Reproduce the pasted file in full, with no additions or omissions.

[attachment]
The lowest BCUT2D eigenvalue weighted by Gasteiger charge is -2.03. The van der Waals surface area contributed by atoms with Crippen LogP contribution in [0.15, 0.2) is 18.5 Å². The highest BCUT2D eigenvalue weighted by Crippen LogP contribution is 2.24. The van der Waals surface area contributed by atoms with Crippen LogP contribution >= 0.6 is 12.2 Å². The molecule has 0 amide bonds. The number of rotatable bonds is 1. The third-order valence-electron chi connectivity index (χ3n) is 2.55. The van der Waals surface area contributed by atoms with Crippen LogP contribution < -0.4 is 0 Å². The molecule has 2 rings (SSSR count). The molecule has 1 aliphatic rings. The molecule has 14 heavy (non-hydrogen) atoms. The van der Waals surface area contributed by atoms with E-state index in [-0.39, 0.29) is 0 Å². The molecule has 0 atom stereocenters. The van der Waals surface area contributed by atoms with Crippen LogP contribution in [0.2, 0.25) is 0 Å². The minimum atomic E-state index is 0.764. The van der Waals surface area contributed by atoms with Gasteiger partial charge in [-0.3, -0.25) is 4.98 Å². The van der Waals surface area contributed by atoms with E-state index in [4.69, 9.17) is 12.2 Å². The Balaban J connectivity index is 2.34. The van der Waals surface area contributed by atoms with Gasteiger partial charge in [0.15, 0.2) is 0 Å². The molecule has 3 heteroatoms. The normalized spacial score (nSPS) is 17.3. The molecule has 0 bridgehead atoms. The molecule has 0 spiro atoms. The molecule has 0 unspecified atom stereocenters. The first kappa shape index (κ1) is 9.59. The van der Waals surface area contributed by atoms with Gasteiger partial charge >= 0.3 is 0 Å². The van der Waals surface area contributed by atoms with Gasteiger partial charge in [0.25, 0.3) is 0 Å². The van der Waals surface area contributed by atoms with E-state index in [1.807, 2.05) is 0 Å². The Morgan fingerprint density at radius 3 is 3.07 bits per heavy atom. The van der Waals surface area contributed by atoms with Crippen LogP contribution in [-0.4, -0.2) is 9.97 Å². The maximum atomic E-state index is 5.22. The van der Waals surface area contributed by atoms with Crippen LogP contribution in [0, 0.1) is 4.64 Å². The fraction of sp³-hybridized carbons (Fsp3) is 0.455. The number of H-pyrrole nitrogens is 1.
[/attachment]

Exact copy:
The lowest BCUT2D eigenvalue weighted by Gasteiger charge is -2.03. The van der Waals surface area contributed by atoms with Crippen LogP contribution in [0.15, 0.2) is 18.5 Å². The highest BCUT2D eigenvalue weighted by Crippen LogP contribution is 2.24. The van der Waals surface area contributed by atoms with Crippen LogP contribution >= 0.6 is 12.2 Å². The molecule has 0 amide bonds. The number of rotatable bonds is 1. The third-order valence-electron chi connectivity index (χ3n) is 2.55. The van der Waals surface area contributed by atoms with Crippen LogP contribution < -0.4 is 0 Å². The molecule has 2 rings (SSSR count). The molecule has 1 aliphatic rings. The molecule has 14 heavy (non-hydrogen) atoms. The van der Waals surface area contributed by atoms with E-state index in [-0.39, 0.29) is 0 Å². The molecule has 0 atom stereocenters. The van der Waals surface area contributed by atoms with Crippen LogP contribution in [0.2, 0.25) is 0 Å². The minimum atomic E-state index is 0.764. The van der Waals surface area contributed by atoms with Gasteiger partial charge in [-0.3, -0.25) is 4.98 Å². The van der Waals surface area contributed by atoms with E-state index in [4.69, 9.17) is 12.2 Å². The Balaban J connectivity index is 2.34. The van der Waals surface area contributed by atoms with Gasteiger partial charge in [0.15, 0.2) is 0 Å². The molecule has 3 heteroatoms. The normalized spacial score (nSPS) is 17.3. The molecule has 0 bridgehead atoms. The molecule has 0 spiro atoms. The molecule has 0 unspecified atom stereocenters. The first kappa shape index (κ1) is 9.59. The van der Waals surface area contributed by atoms with Gasteiger partial charge >= 0.3 is 0 Å². The van der Waals surface area contributed by atoms with Gasteiger partial charge in [0.25, 0.3) is 0 Å². The van der Waals surface area contributed by atoms with E-state index in [1.807, 2.05) is 0 Å². The Morgan fingerprint density at radius 3 is 3.07 bits per heavy atom. The van der Waals surface area contributed by atoms with Crippen LogP contribution in [-0.4, -0.2) is 9.97 Å². The maximum atomic E-state index is 5.22. The van der Waals surface area contributed by atoms with Crippen LogP contribution in [0, 0.1) is 4.64 Å². The fraction of sp³-hybridized carbons (Fsp3) is 0.455. The number of H-pyrrole nitrogens is 1.